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Ray Bauduc

Ray Bauduc's New Orleans origins instilled in him a love for two-beat drumming, which he retained even when he played with Bob Crosby's swing era big band. He was a was a hugely popular and influential jazz drummer best known for his work with the Bob Crosby Orchestra and their band-within-a-band, the Bobcats, between 1935 and 1942. Chick Webb always said Ray is a natural drummer and was reportedly Chick's favorite drummer to listen to. Bauduc was a tremendous influence on Art Blakey.

Before the popularity and prominence of his Crosby days, Bauduc had worked with Johnny Bayersdorffer, Eddie Lang, Joe Venuti and Freddie Rich, in whose band he was also featured as a dancer. In 1928, he joined the Ben Pollack band when Pollack decided to give up drumming and simply lead. When the Pollack band dissolved and became one of the few co-operative bands in jazz, under the nominal leadership of Bob Crosby, Bauduc was among its most important members.

Unlike the majority of bands of the era, which usually played in 4/4 time, the Crosby band was spurred on by Bauduc's lively 2/4 drumming. Extensively featured with the band (and in the spin-off small groups, the Bob Cats and Four of the Bob Cats), Bauduc's most memorable moment of glory came when an encore at the Blackhawk Ballroom found just him and bassist Bob Haggart improvising a tune during which Haggart whistled and Bauduc drummed on the strings of the bass. The result, Big Noise From Winnetka, was one of the band's biggest hits.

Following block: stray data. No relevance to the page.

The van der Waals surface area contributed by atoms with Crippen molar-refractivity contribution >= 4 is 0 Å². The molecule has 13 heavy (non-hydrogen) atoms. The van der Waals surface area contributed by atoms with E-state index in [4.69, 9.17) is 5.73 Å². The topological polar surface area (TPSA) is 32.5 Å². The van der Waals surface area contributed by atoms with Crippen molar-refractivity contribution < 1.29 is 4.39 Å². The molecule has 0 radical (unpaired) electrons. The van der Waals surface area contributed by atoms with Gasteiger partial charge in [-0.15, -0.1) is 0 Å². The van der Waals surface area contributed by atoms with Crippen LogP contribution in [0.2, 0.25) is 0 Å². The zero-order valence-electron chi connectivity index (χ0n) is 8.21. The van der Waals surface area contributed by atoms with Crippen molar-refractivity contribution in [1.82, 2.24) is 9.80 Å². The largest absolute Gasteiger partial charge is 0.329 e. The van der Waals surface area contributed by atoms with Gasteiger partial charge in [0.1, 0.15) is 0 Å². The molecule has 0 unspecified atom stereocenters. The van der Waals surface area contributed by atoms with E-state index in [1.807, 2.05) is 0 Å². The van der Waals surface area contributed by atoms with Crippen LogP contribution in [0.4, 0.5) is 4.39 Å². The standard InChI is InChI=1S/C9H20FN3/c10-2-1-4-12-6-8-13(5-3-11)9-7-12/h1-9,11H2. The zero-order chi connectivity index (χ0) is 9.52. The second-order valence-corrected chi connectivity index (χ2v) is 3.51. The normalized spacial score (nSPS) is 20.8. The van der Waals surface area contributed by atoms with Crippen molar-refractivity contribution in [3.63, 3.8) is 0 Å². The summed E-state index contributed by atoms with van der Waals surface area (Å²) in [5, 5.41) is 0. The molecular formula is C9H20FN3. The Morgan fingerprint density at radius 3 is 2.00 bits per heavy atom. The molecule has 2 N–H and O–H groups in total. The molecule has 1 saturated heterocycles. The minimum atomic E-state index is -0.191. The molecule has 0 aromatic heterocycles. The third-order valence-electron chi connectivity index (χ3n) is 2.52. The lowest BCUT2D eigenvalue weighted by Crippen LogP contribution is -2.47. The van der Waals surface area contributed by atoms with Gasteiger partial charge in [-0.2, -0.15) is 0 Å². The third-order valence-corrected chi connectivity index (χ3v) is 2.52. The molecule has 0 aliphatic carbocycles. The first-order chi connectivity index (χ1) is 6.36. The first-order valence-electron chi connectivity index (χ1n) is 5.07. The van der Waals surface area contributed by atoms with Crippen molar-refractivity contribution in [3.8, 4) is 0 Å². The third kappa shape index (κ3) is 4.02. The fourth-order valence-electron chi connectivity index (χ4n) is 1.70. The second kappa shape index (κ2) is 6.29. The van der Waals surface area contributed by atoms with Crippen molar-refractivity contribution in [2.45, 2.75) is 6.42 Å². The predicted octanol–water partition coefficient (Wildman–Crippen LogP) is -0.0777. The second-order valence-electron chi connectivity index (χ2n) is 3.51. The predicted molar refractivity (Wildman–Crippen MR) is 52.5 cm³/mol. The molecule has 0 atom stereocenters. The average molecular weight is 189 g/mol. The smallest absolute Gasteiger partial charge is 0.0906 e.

Another popular success, South Rampart Street Parade, was also a co-composition by Bauduc and Haggart (written on a tablecloth at the New Yorker Hotel). Bauduc's regular feature with the band, The Big Crash From China, provided an excellent example of his intelligent soloing and superb cymbal work. After leaving Crosby when the band broke up in 1942, Bauduc worked with Jimmy Dorsey, Jack Teagarden and others and in the '50s became co-leader, with former Crosby-colleague Nappy Lamare, of a popular west coast-based band.

Ray Bauduc was a trend setter in traditional jazz circles. His precise, disciplined, yet fiery patterns and syncopated fills helped New Orleans drummers make the transition into swing from the rigid, clipped progressions that had defined the previous era. The son of the great cornetist Jules Bauduc, his brother Jules Jr. taught Bauduc drums. His sister was also a musician, a pianist.

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